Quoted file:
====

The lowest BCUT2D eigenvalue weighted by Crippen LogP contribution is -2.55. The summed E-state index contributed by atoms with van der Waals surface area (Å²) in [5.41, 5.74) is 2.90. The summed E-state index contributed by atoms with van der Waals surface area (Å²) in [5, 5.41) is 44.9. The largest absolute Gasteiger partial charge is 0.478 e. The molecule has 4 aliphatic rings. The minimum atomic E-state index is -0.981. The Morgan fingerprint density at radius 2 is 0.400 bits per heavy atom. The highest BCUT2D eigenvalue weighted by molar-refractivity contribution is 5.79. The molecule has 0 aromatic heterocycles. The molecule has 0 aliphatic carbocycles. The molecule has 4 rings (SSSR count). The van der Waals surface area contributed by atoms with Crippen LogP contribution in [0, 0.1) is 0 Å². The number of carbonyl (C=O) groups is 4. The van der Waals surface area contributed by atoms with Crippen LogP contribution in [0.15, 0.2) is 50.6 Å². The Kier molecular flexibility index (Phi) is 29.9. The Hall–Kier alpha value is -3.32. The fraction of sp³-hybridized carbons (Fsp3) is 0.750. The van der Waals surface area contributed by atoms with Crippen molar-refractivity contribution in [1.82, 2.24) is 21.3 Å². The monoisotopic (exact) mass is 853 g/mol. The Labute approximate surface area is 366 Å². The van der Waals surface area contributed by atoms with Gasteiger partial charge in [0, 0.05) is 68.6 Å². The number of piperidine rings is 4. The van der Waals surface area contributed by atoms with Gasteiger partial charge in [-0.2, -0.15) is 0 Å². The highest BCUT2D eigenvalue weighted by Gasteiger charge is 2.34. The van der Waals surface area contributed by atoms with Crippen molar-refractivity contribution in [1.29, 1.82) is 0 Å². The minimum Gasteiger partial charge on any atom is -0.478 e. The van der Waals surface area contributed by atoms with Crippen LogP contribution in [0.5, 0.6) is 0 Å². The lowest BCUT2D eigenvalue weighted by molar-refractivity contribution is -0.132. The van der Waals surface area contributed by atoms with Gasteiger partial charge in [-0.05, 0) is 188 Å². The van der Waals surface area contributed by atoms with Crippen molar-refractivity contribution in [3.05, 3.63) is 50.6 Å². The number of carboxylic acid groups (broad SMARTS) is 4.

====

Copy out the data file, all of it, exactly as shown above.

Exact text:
The lowest BCUT2D eigenvalue weighted by Crippen LogP contribution is -2.55. The summed E-state index contributed by atoms with van der Waals surface area (Å²) in [5.41, 5.74) is 2.90. The summed E-state index contributed by atoms with van der Waals surface area (Å²) in [5, 5.41) is 44.9. The largest absolute Gasteiger partial charge is 0.478 e. The molecule has 4 aliphatic rings. The minimum atomic E-state index is -0.981. The Morgan fingerprint density at radius 2 is 0.400 bits per heavy atom. The highest BCUT2D eigenvalue weighted by molar-refractivity contribution is 5.79. The molecule has 0 aromatic heterocycles. The molecule has 0 aliphatic carbocycles. The molecule has 4 rings (SSSR count). The van der Waals surface area contributed by atoms with Crippen LogP contribution in [0, 0.1) is 0 Å². The number of carbonyl (C=O) groups is 4. The van der Waals surface area contributed by atoms with Crippen LogP contribution in [0.15, 0.2) is 50.6 Å². The Kier molecular flexibility index (Phi) is 29.9. The Hall–Kier alpha value is -3.32. The fraction of sp³-hybridized carbons (Fsp3) is 0.750. The van der Waals surface area contributed by atoms with Crippen molar-refractivity contribution in [1.82, 2.24) is 21.3 Å². The monoisotopic (exact) mass is 853 g/mol. The Labute approximate surface area is 366 Å². The van der Waals surface area contributed by atoms with Gasteiger partial charge in [0, 0.05) is 68.6 Å². The number of piperidine rings is 4. The van der Waals surface area contributed by atoms with Gasteiger partial charge in [-0.2, -0.15) is 0 Å². The highest BCUT2D eigenvalue weighted by Gasteiger charge is 2.34. The van der Waals surface area contributed by atoms with Crippen molar-refractivity contribution in [1.29, 1.82) is 0 Å². The minimum Gasteiger partial charge on any atom is -0.478 e. The van der Waals surface area contributed by atoms with Crippen LogP contribution in [0.5, 0.6) is 0 Å². The lowest BCUT2D eigenvalue weighted by molar-refractivity contribution is -0.132. The van der Waals surface area contributed by atoms with Gasteiger partial charge in [-0.05, 0) is 188 Å². The van der Waals surface area contributed by atoms with Crippen molar-refractivity contribution in [3.05, 3.63) is 50.6 Å². The number of carboxylic acid groups (broad SMARTS) is 4.